I was mildly repremanded at my last job for simply stating that although I disagreely strongly (note how pussyfooty I was) with their lifestyle that I could work on a professional level with gay people whilst answering a question from a co-worker about how my faith impacted my life

  8. ContraMundum says:

    Hmm…. To be honest, I’ve tried sleeping with a crucifix around my neck, and I can’t do it. As I drift off to sleep and become irrational, I feel like I’m being choked, so I pull violently at the chain — and every time it breaks. That’s good: I WANT the chain to break rather than be a potential garotte. Fortunately, extra-large scapulars don’t feel as restrictive.

  9. sawdustmick says:

    I am waiting for someone to tell me to remove the small Crucifix I place on my note book next to a small picture of Our Lady of Perpetual Succour on my desk each day. I don’t work for the NHS but a similarly politically correct organisation. I also wear a white uniform shirt through which can clearly be seen my scapular.
    …….just waiting……..

  10. Joanne says:

    Mick, I’m going to Mass shortly, will say some prayers for you in the presence of Our Lord! Best to you -

  11. Archicantor says:

    While I agree that it’s a little silly for them to be going after this woman (31 years ought to be enough to establish the usage praeter or contra legem), we ought to keep some perspective: as Christians, we are not required by our religion to wear distinctive clothing (the specific dress of the clergy and those in Religious life aside). This is entirely different from, for instance, the case that arose some years ago here in Canada when Sikh officers in the Royal Canadian Mounted Police asked to be allowed to wear turbans (in an appropriate colour) instead of the famous Mountie Stetsons. Long hair and a turban are part of a Sikh man’s religious practice, and so an accommodation was made. By contrast, a Mountie could not reasonable ask to display a cross on his uniform: it would express a purely personal piety.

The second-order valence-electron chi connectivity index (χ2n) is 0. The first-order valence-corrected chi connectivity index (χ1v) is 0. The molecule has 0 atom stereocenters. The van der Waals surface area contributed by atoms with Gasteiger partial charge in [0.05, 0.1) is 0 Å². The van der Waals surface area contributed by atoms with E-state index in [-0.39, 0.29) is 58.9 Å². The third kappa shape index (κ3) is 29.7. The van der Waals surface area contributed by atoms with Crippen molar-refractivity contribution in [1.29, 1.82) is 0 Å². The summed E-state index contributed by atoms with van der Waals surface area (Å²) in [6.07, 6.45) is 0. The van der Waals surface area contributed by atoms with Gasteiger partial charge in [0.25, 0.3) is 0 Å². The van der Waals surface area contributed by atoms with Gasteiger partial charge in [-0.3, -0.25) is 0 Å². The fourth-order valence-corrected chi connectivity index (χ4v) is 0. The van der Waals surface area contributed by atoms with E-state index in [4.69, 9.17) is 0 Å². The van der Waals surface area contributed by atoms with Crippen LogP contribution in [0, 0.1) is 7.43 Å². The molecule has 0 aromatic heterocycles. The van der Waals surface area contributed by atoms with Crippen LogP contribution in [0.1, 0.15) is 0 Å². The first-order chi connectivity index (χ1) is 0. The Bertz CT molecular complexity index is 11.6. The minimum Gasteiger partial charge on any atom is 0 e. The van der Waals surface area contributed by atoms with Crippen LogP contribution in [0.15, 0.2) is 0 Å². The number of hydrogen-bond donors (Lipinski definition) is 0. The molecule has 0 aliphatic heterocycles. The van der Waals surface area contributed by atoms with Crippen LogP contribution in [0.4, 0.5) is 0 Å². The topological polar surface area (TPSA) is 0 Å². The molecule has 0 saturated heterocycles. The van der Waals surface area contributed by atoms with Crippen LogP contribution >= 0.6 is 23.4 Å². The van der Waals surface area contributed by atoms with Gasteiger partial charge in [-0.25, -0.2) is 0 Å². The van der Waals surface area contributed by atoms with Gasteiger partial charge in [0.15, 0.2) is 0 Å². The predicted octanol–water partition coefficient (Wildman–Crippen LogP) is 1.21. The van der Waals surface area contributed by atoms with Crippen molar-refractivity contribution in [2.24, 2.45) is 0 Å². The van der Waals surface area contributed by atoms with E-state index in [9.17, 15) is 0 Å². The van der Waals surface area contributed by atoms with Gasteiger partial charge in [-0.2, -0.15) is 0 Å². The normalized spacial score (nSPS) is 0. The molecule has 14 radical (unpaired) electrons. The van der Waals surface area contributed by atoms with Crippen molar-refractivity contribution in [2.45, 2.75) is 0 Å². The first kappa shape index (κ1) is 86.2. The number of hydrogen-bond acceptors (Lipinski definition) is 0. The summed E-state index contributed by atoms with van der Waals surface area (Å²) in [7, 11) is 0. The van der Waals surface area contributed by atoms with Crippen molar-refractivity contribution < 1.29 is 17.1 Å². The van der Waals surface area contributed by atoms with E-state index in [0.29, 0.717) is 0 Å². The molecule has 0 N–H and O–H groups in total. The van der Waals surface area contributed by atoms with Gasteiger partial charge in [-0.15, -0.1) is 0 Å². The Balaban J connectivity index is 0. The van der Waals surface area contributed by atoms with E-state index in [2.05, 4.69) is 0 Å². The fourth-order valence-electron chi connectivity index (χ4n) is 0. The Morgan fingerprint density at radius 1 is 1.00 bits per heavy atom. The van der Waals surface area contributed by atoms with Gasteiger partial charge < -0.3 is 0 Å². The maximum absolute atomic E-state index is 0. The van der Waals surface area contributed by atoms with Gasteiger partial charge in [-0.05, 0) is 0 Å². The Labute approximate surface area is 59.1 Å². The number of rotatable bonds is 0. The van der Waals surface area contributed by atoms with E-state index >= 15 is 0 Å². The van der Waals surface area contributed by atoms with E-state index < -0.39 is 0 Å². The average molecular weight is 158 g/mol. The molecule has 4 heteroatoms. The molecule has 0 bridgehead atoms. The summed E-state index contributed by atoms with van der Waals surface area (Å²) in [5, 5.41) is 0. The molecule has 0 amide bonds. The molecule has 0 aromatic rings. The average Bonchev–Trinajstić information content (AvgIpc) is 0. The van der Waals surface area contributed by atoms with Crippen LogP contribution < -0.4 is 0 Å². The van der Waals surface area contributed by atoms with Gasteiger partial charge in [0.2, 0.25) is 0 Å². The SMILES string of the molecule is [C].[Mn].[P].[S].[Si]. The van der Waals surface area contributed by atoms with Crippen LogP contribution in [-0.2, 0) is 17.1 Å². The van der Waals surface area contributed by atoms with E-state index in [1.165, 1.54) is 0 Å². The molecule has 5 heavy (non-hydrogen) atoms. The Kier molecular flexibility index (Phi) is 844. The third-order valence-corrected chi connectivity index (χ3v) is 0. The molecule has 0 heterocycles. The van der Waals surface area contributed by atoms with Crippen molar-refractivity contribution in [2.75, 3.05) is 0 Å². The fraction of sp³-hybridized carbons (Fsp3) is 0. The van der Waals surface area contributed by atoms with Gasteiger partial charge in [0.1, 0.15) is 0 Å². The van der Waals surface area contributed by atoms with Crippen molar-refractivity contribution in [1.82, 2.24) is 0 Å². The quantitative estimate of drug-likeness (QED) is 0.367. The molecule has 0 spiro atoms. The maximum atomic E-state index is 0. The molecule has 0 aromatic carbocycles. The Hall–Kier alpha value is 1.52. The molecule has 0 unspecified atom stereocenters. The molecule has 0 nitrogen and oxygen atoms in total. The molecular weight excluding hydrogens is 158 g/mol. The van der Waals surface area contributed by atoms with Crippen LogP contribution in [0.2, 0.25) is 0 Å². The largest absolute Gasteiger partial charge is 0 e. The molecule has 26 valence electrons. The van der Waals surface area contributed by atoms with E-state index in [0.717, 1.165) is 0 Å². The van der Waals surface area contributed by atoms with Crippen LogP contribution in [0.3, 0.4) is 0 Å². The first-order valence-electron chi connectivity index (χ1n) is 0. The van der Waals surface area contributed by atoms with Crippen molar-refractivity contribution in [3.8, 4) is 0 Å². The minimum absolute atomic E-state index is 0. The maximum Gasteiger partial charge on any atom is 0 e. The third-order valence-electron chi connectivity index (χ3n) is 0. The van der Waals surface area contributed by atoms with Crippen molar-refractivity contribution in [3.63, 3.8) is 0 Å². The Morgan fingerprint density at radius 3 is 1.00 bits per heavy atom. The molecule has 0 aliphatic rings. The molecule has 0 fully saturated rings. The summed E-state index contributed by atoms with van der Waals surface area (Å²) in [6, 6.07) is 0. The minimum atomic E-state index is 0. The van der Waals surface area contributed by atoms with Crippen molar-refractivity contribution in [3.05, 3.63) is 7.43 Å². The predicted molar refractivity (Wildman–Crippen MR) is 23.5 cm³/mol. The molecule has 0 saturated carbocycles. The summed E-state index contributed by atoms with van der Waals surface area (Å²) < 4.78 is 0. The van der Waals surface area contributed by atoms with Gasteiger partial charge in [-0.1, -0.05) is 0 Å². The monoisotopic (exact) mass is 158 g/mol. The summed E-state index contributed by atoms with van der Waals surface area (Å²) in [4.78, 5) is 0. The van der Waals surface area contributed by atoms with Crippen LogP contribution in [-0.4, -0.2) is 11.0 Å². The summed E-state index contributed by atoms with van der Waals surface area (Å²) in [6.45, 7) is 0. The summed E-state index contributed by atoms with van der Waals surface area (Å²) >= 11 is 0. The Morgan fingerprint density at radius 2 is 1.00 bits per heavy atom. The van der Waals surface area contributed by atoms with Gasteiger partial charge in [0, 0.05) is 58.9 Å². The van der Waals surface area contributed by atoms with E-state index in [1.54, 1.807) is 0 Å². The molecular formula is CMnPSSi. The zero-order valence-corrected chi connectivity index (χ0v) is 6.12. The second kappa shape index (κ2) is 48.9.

12. Supertradmum says:

    Look at the stages of persecution I listed on this blog last week. This is an outright persecution of Christians. We had to remove crucifixes from a Catholic high school which got grants from the Canadian Government, several years ago. We need to take these happenings to court every time this happens.

  13. sawdustmick says:

    Joanne, Thank you. I think the reason no-one has said anything yet is that there hasn’t been an official “complaint”. Probably a case of let sleeping dogs lie ?

  14. ipadre says:

    God bless this woman for her courage! If more Catholics followed her example, we would not be in the sad shape we are today.

  15. Philangelus says:

    Since they claim the risk is the chain rather than the crucifix, I’d probably have opted for wearing a crucifix on a pin, but get a larger crucifix and make sure it was visible.

    My SIL is a police officer and has regulations about how she can wear her hair because an unstable or angry person could grab it and yank her head backward. I understand safety considerations. But a pin should be allowed. Also, in many hospitals the staff wear tags on their necks on breakaway chains. I’d put it on the breakaway chain and see if the supposed “danger” persisted.

  16. Scott W. says: